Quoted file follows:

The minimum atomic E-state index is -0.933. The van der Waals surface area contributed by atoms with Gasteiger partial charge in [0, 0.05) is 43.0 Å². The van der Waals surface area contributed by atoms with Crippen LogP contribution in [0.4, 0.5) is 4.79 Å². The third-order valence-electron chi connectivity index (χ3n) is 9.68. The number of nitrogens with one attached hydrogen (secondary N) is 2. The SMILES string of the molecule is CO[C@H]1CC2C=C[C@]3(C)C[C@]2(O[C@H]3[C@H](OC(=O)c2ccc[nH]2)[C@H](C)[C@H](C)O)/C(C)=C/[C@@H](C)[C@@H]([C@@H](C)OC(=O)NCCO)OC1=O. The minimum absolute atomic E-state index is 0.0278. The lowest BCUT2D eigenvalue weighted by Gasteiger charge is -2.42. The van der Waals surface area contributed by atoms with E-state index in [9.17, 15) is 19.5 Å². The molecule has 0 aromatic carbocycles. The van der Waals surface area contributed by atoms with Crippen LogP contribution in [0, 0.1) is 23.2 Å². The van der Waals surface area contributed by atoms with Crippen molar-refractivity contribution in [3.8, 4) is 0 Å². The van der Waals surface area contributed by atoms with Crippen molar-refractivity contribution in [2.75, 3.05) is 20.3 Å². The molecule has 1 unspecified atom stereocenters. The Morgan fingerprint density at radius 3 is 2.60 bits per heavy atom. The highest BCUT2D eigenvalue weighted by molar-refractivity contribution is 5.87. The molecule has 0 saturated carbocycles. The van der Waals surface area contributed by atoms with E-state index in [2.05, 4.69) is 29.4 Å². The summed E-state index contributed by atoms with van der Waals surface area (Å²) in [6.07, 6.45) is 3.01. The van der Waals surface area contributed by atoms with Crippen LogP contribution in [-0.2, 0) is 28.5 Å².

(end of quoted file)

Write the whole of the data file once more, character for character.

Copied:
The minimum atomic E-state index is -0.933. The van der Waals surface area contributed by atoms with Gasteiger partial charge in [0, 0.05) is 43.0 Å². The van der Waals surface area contributed by atoms with Crippen LogP contribution in [0.4, 0.5) is 4.79 Å². The third-order valence-electron chi connectivity index (χ3n) is 9.68. The number of nitrogens with one attached hydrogen (secondary N) is 2. The SMILES string of the molecule is CO[C@H]1CC2C=C[C@]3(C)C[C@]2(O[C@H]3[C@H](OC(=O)c2ccc[nH]2)[C@H](C)[C@H](C)O)/C(C)=C/[C@@H](C)[C@@H]([C@@H](C)OC(=O)NCCO)OC1=O. The minimum absolute atomic E-state index is 0.0278. The lowest BCUT2D eigenvalue weighted by Gasteiger charge is -2.42. The van der Waals surface area contributed by atoms with E-state index in [9.17, 15) is 19.5 Å². The molecule has 0 aromatic carbocycles. The van der Waals surface area contributed by atoms with Crippen LogP contribution in [0, 0.1) is 23.2 Å². The van der Waals surface area contributed by atoms with Crippen molar-refractivity contribution in [3.8, 4) is 0 Å². The van der Waals surface area contributed by atoms with Crippen molar-refractivity contribution in [2.75, 3.05) is 20.3 Å². The molecule has 1 unspecified atom stereocenters. The Morgan fingerprint density at radius 3 is 2.60 bits per heavy atom. The highest BCUT2D eigenvalue weighted by molar-refractivity contribution is 5.87. The molecule has 0 saturated carbocycles. The van der Waals surface area contributed by atoms with E-state index in [2.05, 4.69) is 29.4 Å². The summed E-state index contributed by atoms with van der Waals surface area (Å²) in [6.07, 6.45) is 3.01. The van der Waals surface area contributed by atoms with Crippen LogP contribution in [-0.2, 0) is 28.5 Å².